This film is thought-provoking and full of life. The deadpan humor is continuous throughout the entire film. The hilarious one-liners will stick with you. The storyline is relatable and keeps you hanging on to see the outcome of Shirin’s adventures. Desiree Akhavan tells this story beautifully and she is surely an artist to watch out for.

Sex and the City

Sex and the City, created by Darren Star, revolves around four women: Carrie, Samantha, Charlotte, and Miranda. Carrie, played by Sarah Jessica Parker, is a sex columnist searching for herself and love. Charlotte, played by Kristin Davis, dreams of living the perfect Upper East Side lifestyle with the perfect husband and family. Miranda, played by Cynthia Nixon, is a hard working lawyer striving for success. Samantha, played by Kim Cattrall, is a strong independent woman who flaunts her sexuality every 425.satc.cast.051408second of every day. These four women are on the hunt to find their soulmates and success in New York City. Friends, lovers, men, women, fashion trends, and apartments come and go throughout the series, but the women always have each other.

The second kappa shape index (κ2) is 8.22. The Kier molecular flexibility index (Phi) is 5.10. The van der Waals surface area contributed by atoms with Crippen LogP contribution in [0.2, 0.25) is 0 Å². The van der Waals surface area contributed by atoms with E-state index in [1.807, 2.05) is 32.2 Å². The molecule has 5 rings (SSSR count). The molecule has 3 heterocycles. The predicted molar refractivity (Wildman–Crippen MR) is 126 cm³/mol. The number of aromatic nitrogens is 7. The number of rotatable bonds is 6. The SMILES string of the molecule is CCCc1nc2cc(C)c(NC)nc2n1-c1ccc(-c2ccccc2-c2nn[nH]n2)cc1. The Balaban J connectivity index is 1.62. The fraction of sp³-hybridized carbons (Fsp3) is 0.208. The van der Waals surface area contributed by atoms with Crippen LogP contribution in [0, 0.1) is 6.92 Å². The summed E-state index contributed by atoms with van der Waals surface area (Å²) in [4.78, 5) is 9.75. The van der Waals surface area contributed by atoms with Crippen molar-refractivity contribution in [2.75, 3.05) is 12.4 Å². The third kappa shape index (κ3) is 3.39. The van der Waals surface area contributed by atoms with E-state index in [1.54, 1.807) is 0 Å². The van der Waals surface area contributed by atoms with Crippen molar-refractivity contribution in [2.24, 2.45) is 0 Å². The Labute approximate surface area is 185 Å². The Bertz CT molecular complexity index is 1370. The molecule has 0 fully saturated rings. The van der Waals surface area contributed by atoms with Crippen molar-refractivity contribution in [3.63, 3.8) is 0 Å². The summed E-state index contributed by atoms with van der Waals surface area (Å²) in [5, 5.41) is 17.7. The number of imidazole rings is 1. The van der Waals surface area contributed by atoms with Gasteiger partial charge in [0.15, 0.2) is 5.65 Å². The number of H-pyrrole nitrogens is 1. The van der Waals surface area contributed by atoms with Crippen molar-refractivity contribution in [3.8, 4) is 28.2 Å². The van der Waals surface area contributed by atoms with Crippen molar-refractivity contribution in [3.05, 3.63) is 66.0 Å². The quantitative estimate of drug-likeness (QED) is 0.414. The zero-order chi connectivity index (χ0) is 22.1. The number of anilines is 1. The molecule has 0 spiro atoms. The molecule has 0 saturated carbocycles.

This HBO show, which aired between 1998 and 2004, became so popular because the women were so relatable. Maybe their lifestyles were a bit extravagant, but their issues adhere to women everywhere.